Scott, Timmy, Jill, Elayne, Elihu and I spent time reminiscing about our childhoods, but it soon became time for Soc; however, Katayama kept us for only ten minutes, and Cheryl, Ruth and I went to SUBO for drinks. They’re nice girls.

I went back to the Spigot office. Kang and I were sitting around when this heavy, 25-ish girl comes in and asks if we’re the newspaper. I told her yes, and she said she was a defendant in the Seattle 8 conspiracy trial.

Her name is Susan Stern, but since she wasn’t supposed to leave Washington State, she wished to remain anonymous. Good reporter that I am, I whisked her into Elihu’s office and locked the door and interviewed her for half an hour.

The Seattle conspiracy trial is on the same lines as the Chicago 7; in fact, the supposed riot took place on the day after Judge Hoffman announced the contempt things.

When Mark got back and I told him about it, he was excited. Most of the media aren’t covering the trial carefully, so I have a good story.

In Anthro, Mrs. Kardas discussed ritual co-parenthood; I know I enjoy being Jeff’s godfather.

Dad got tickets for a 7:30 AM Thanksgiving flight to San Juan for him, Mom and the boys. Alice said she hopes Marc will pick up some Spanish while he’s in Puerto Rico.

When I talked to Howie today, he said he’s graduating in January and will look for work in radio, and said he’s leaving town “will leave Alice with a clear field.”

Tonight, when she came over to tutor, I ask her what that meant, and she said, “Howie’s a schmuck!”

Defense Secretary Laird said the U.S. sent troops into North Vietnam to try to evacuate POWs – but the mission failed. What next? The war is heating up again.

Wednesday, November 25, 1970

Another cold day. I finished writing the Soc midterm this morning. Mom was busy all day making last minute preparations for the trip. Jonny was home with a cold; I hope he feels better tomorrow.

I went to BC after lunch; on the bus I met Marty and Ruth. Ruth was going shopping and Marty told me it was his birthday.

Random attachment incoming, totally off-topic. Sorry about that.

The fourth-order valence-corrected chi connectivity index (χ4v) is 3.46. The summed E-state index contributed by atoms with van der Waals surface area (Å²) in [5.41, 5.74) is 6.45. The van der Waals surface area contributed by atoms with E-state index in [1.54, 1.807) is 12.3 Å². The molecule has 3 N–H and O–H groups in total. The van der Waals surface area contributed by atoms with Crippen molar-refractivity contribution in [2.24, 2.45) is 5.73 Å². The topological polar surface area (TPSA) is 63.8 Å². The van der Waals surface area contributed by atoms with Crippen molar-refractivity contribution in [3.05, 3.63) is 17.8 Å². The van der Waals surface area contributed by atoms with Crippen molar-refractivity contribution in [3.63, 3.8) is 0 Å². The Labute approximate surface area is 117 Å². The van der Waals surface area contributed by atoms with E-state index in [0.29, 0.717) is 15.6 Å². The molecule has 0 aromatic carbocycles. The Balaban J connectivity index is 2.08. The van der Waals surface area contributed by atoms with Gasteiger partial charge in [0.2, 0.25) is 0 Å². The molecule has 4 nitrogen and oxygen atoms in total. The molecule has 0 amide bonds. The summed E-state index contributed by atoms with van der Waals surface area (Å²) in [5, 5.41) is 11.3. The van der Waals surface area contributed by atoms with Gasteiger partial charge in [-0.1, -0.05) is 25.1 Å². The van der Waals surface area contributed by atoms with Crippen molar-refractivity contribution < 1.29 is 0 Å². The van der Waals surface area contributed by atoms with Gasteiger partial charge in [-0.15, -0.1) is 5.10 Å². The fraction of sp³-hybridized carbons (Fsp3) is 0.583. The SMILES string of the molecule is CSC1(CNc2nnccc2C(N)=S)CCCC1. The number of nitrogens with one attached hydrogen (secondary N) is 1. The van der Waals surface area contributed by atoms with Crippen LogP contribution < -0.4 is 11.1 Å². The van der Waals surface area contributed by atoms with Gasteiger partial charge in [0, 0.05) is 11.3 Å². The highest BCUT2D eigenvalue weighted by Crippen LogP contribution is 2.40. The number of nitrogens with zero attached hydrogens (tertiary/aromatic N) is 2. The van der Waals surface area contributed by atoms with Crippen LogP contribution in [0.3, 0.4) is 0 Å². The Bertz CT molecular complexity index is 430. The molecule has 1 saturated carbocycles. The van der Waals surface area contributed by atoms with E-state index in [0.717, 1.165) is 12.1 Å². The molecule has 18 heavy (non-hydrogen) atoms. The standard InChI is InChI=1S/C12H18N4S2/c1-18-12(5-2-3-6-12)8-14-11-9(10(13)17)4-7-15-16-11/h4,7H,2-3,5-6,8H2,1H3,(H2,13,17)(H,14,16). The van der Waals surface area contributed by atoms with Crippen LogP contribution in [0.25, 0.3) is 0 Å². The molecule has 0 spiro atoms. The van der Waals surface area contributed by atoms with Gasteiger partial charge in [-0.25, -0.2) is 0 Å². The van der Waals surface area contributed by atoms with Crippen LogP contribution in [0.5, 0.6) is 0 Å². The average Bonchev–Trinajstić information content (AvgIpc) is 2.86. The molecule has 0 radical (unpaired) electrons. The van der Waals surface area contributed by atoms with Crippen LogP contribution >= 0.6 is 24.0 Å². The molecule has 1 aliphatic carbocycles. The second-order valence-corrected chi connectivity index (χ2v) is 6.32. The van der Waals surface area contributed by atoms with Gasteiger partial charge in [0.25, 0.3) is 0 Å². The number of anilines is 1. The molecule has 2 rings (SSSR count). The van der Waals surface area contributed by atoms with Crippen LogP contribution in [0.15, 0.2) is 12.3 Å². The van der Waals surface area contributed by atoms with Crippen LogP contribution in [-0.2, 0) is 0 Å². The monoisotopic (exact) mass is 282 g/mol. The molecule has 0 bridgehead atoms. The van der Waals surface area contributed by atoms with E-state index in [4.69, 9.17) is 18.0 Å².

Up in Elihu’s office, I talked with the crowd. Jill was telling me about her therapy and we each commiserated with the other’s anxiety attacks. She’s going to be a psychologist, Jill says, because she can understand and help people who are mentally ill.

I decided to skip Acting and instead attend a surprise birthday party for Marty in his office. Elihu, Leon, Jill, Bob, Robert, Lou, Casey, Mark, Elspeth and I surprised Marty (though not very much) with an ice cream cake.

I stayed in Soc just long enough to hand in Mr. Katayama my midterm; he told me he was cancelling class on Friday.

At home, while I was making sure I had enough food, my keys, my medicine, everything for the duration, the news came over that Nixon fired Interior Secretary Hickel, who kept criticizing the Prez’s relations with youth.

Tonight I took the car back to school for the free SG movie. I sat with the whole crowd, including Bill, whom I later drove home. Also there were Esther with her latest guy, Howie and Alice, Mason and others.

First a film about Kent State was shown, and then contributions ($17) were taken for the Kent State students’ defense – Ramsey Clark is their lawyer – and the Seattle 8.

Lou told me that Susan Stern doesn’t want to be known by name in my story due to her leaving Washington State when she’s not supposed to. Instead, I need to use the name of the Seattle Lib Front’s Eastern coordinator Joan Epstein.

The movie was a good Czech film, Closely Watched Trains. When I got home, I said goodbye to everyone in my family. For the next five days, I’m on my own.

Saturday, November 28, 1970

A mild but drizzly day. Grandma Ethel and I cleaned up what needed to be cleaned up last night.

She was busy sewing when I went downstairs for breakfast. I guess I’m glad I finally gave in yesterday when Grandpa Herb finally convinced me to let them stay over.

I went out for a short ride and when I got back, she was ready to go to her stepmother’s, and we went there together.

Great-Grandma Bessie seemed in good spirits and she made lunch for us. Her little basement apartment must be quite lonely for her, but apparently she doesn’t mind it.